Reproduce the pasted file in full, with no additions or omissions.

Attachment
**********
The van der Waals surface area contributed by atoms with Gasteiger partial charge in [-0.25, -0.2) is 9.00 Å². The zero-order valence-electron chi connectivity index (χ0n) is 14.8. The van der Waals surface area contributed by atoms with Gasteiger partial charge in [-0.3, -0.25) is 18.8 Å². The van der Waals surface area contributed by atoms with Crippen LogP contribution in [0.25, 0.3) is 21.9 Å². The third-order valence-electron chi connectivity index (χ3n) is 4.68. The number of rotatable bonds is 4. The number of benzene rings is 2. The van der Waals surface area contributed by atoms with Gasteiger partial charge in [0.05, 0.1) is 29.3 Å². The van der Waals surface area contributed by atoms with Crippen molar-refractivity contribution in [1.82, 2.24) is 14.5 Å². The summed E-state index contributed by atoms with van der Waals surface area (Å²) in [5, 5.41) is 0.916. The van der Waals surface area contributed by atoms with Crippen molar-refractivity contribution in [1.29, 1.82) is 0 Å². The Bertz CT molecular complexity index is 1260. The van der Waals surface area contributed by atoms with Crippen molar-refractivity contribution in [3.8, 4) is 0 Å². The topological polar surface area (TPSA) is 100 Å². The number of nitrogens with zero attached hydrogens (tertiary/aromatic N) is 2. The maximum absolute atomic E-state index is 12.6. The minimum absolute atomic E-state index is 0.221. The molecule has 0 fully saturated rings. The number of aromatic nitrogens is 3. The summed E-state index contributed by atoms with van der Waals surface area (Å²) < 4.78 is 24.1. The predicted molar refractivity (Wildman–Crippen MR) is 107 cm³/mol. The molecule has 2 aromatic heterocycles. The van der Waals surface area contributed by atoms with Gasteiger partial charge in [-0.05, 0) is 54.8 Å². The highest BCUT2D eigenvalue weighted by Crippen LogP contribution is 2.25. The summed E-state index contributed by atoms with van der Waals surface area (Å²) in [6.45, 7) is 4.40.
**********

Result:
The van der Waals surface area contributed by atoms with Gasteiger partial charge in [-0.25, -0.2) is 9.00 Å². The zero-order valence-electron chi connectivity index (χ0n) is 14.8. The van der Waals surface area contributed by atoms with Gasteiger partial charge in [-0.3, -0.25) is 18.8 Å². The van der Waals surface area contributed by atoms with Crippen LogP contribution in [0.25, 0.3) is 21.9 Å². The third-order valence-electron chi connectivity index (χ3n) is 4.68. The number of rotatable bonds is 4. The number of benzene rings is 2. The van der Waals surface area contributed by atoms with Gasteiger partial charge in [0.05, 0.1) is 29.3 Å². The van der Waals surface area contributed by atoms with Crippen molar-refractivity contribution in [1.82, 2.24) is 14.5 Å². The summed E-state index contributed by atoms with van der Waals surface area (Å²) in [5, 5.41) is 0.916. The van der Waals surface area contributed by atoms with Crippen molar-refractivity contribution in [1.29, 1.82) is 0 Å². The Bertz CT molecular complexity index is 1260. The van der Waals surface area contributed by atoms with Crippen molar-refractivity contribution in [3.8, 4) is 0 Å². The topological polar surface area (TPSA) is 100 Å². The number of nitrogens with zero attached hydrogens (tertiary/aromatic N) is 2. The maximum absolute atomic E-state index is 12.6. The minimum absolute atomic E-state index is 0.221. The molecule has 0 fully saturated rings. The number of aromatic nitrogens is 3. The summed E-state index contributed by atoms with van der Waals surface area (Å²) < 4.78 is 24.1. The predicted molar refractivity (Wildman–Crippen MR) is 107 cm³/mol. The molecule has 2 aromatic heterocycles. The van der Waals surface area contributed by atoms with Gasteiger partial charge in [-0.05, 0) is 54.8 Å². The highest BCUT2D eigenvalue weighted by Crippen LogP contribution is 2.25. The summed E-state index contributed by atoms with van der Waals surface area (Å²) in [6.45, 7) is 4.40.